Standing at the Bar of an All-Black VFW post in my hometown of Piedmont, W.Va., I offered five dollars to anyone who could tell me how many African-American professional athletes were at work today. There are 35 million African-Americans, I said.
"Ten million!" yelled one intrepid soul, too far into his cups.
"No way...more like 500,000," said another.
"You mean all professional sports," someone interjected, "including golf and tennis, but not counting the brothers from Puerto Rico?" Everyone laughed.
August 18, 1991
"Fifty thousand, minimum," was another guess.
Here are the facts:
There are 1,200 black professional athletes in the U.S.
There are 12 times more black lawyers than black athletes.
There are 2½ times more black dentists than black athletes.
There are 15 times more black doctors than black athletes.
Nobody in my local VFW believed these statistics; in fact, few people would believe them if they weren't reading them in the pages of SPORTS ILLUSTRATED. In spite of these statistics, too many African-American youngsters still believe that they have a much better chance of becoming another Magic Johnson or Michael Jordan than they do of matching the achievements of Baltimore Mayor Kurt Schmoke or neurosurgeon Dr. Benjamin Carson, both of whom, like Johnson and Jordan, are black.
In reality, an African-American youngster has about as much chance of becoming a professional athlete as he or she does of winning the lottery. The tragedy for our people, however, is that few of us accept that truth.
Let me confess that I love sports. Like most black people of my generation—I'm 40—I was raised to revere the great black athletic heroes, and I never tired of listening to the stories of triumph and defeat that, for blacks, amount to a collective epic much like those of the ancient Greeks: Joe Louis's demolition of Max Schmeling; Satchel Paige's dazzling repertoire of pitches; Jesse Owens's in-your-face performance in Hitler's 1936 Olympics; Willie Mays's over-the-shoulder basket catch; Jackie Robinson's quiet strength when assaulted by racist taunts; and a thousand other grand tales.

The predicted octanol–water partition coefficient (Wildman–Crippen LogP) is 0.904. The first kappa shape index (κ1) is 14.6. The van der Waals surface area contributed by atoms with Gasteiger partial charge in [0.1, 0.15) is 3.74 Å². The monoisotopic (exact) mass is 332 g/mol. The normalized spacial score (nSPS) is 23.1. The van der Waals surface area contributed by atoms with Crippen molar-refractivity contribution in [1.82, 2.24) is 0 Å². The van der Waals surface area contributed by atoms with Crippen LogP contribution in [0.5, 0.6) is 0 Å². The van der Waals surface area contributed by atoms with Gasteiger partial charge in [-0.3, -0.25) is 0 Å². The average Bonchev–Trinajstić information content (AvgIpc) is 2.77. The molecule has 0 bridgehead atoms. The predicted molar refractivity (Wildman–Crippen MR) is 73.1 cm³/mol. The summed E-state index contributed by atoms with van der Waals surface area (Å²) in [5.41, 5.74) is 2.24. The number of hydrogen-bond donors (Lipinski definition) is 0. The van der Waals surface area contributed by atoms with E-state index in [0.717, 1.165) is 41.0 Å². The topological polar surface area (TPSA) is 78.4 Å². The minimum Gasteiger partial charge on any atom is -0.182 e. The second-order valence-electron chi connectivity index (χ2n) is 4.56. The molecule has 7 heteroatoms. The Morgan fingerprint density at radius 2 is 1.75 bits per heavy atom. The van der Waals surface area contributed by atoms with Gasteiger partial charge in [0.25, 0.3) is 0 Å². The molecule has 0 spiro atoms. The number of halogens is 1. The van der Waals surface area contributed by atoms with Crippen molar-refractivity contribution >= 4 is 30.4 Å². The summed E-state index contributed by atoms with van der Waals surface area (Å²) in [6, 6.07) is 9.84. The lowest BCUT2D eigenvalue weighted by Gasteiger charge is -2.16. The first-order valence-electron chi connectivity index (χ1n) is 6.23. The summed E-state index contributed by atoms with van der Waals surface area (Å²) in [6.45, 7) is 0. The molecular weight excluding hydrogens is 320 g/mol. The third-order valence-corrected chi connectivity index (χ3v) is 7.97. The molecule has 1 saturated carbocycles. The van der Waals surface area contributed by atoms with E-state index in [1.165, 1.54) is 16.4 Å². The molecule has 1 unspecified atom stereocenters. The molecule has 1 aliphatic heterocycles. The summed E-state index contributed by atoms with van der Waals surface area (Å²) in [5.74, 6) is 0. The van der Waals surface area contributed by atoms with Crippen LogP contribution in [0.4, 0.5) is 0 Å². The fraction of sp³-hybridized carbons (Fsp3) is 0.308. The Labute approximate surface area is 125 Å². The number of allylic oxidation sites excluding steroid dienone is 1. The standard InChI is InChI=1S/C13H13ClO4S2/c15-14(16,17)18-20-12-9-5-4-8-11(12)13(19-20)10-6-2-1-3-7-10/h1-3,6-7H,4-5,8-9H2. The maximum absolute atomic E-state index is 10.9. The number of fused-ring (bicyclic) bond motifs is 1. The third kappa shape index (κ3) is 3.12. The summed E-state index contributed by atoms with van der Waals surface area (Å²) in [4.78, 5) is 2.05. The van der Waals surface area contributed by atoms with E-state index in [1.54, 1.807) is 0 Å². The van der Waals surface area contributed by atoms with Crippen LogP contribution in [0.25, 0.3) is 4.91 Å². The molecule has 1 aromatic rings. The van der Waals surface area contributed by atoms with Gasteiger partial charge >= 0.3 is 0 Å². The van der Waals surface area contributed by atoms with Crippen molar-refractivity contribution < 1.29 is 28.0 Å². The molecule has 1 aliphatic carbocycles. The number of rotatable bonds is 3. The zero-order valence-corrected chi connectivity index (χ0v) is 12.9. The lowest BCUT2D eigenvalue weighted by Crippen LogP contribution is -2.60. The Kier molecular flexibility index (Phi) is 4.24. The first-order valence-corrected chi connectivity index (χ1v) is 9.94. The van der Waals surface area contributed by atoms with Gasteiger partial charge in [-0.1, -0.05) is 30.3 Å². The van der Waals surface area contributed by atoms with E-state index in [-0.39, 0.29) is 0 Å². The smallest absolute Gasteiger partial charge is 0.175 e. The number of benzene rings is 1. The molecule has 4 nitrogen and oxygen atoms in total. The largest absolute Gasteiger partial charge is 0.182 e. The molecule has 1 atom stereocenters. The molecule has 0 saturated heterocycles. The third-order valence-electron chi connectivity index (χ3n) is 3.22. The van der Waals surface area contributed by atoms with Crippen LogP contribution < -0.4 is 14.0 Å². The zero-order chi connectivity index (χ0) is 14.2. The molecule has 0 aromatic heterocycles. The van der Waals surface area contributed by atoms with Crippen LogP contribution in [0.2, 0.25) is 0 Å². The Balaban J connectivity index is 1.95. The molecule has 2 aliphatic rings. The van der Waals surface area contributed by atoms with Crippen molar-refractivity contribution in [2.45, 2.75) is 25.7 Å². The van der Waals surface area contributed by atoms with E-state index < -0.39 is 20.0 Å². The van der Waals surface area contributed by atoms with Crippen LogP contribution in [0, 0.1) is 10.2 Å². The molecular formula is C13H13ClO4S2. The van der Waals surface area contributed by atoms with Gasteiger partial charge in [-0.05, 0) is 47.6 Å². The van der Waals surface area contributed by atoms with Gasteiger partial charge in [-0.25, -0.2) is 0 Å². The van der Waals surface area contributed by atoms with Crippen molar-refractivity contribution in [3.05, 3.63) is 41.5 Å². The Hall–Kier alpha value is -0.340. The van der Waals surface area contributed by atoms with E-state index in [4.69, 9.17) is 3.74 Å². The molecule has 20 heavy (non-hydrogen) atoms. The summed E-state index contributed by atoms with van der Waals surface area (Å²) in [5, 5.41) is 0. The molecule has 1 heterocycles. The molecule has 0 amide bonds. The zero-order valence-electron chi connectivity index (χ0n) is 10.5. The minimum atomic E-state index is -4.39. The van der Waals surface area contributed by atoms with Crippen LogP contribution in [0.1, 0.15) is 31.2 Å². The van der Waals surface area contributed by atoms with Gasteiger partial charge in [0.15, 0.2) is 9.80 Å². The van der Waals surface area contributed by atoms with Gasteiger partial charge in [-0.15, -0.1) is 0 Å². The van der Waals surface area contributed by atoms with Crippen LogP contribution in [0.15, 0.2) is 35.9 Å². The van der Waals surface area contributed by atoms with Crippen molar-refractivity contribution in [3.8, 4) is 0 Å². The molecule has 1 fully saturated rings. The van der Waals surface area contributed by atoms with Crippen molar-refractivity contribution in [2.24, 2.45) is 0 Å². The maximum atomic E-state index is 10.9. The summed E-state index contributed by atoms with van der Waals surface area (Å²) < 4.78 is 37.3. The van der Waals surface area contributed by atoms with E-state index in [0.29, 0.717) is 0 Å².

Nevertheless, the blind pursuit of attainment in sports is having a devastating effect on our people. Imbued with a belief that our principal avenue to fame and profit is through sport, and seduced by a win-at-any-cost system that corrupts even elementary school students, far too many black kids treat basketball courts and football fields as if they were classrooms in an alternative school system. "O.K., I flunked English," a young athlete will say. "But I got an A plus in slam-dunking."
The failure of our public schools to educate athletes is part and parcel of the schools' failure to educate almost everyone. A recent survey of the Philadelphia school system, for example, stated that "more than half of all students in the third, fifth and eighth grades cannot perform minimum math and language tasks." One in four middle school students in that city fails to pass to the next grade each year. It is a sad truth that such statistics are repeated in cities throughout the nation. Young athletes—particularly young black athletes-are especially ill-served. Many of them are functionally illiterate, yet they are passed along from year to year for the greater glory of good old Hometown High. We should not be surprised to learn, then, that only 26.6% of black athletes at the collegiate level earn their degrees. For every successful educated black professional athlete, there are thousands of dead and wounded. Yet young blacks continue to aspire to careers as athletes, and it's no wonder why; when the University of North Carolina recently commissioned a sculptor to create archetypes of its student body, guess which ethnic group was selected to represent athletes?
Those relatively few black athletes who do make it in the professional ranks must be prevailed upon to play a significant role in the education of all of our young people, athlete and nonathlete alike. While some have done so, many others have shirked their social obligations: to earmark small percentages of their incomes for the United Negro College Fund; to appear on television for educational purposes rather than merely to sell sneakers; to let children know the message that becoming a lawyer, a teacher or a doctor does more good for our people than winning the Super Bowl; and to form productive liaisons with educators to help forge solutions to the many ills that beset the black community. These are merely a few modest proposals.
A similar burden falls upon successful blacks in all walks of life. Each of us must strive to make our young people understand the realities. Tell them to cheer Bo Jackson but to emulate novelist Toni Morrison or businessman Reginald Lewis or historian John Hope Franklin or Spelman College president Johnetta Cole—the list is long.
Of course, society as a whole bears responsibility as well. Until colleges stop using young blacks as cannon fodder in the big-business wars of so-called nonprofessional sports, until training a young black's mind becomes as important as training his or her body, we will continue to perpetuate a system akin to that of the Roman gladiators, sacrificing a class of people for the entertainment of the mob.
Henry Louis Gates Jr. is the W.E.B. DuBois Professor of the Humanities at Harvard University.